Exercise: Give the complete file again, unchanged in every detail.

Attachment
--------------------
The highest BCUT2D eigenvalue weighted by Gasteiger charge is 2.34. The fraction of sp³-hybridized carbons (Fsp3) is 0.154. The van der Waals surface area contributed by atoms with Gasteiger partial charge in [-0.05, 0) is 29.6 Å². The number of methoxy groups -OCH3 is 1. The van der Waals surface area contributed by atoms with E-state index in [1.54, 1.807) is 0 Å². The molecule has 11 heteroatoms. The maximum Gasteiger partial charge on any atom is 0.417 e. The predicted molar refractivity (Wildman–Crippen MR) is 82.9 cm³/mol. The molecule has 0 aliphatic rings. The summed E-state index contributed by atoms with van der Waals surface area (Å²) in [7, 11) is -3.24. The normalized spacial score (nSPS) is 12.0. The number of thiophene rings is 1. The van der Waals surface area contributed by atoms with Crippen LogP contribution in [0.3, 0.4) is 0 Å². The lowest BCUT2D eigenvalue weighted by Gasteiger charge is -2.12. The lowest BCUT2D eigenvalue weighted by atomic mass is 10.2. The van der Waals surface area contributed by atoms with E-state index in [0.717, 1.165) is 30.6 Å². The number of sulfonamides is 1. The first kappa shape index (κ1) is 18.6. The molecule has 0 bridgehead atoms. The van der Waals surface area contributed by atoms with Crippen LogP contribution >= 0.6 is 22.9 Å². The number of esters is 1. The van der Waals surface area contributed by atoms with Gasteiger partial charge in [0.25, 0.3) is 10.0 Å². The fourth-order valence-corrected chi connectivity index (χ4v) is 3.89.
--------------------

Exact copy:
The highest BCUT2D eigenvalue weighted by Gasteiger charge is 2.34. The fraction of sp³-hybridized carbons (Fsp3) is 0.154. The van der Waals surface area contributed by atoms with Gasteiger partial charge in [-0.05, 0) is 29.6 Å². The number of methoxy groups -OCH3 is 1. The van der Waals surface area contributed by atoms with E-state index in [1.54, 1.807) is 0 Å². The molecule has 11 heteroatoms. The maximum Gasteiger partial charge on any atom is 0.417 e. The predicted molar refractivity (Wildman–Crippen MR) is 82.9 cm³/mol. The molecule has 0 aliphatic rings. The summed E-state index contributed by atoms with van der Waals surface area (Å²) in [7, 11) is -3.24. The normalized spacial score (nSPS) is 12.0. The number of thiophene rings is 1. The van der Waals surface area contributed by atoms with Crippen LogP contribution in [0.3, 0.4) is 0 Å². The lowest BCUT2D eigenvalue weighted by Gasteiger charge is -2.12. The lowest BCUT2D eigenvalue weighted by atomic mass is 10.2. The van der Waals surface area contributed by atoms with E-state index in [0.717, 1.165) is 30.6 Å². The number of sulfonamides is 1. The first kappa shape index (κ1) is 18.6. The molecule has 0 bridgehead atoms. The van der Waals surface area contributed by atoms with Crippen LogP contribution >= 0.6 is 22.9 Å². The number of esters is 1. The van der Waals surface area contributed by atoms with Gasteiger partial charge in [0.25, 0.3) is 10.0 Å². The fourth-order valence-corrected chi connectivity index (χ4v) is 3.89.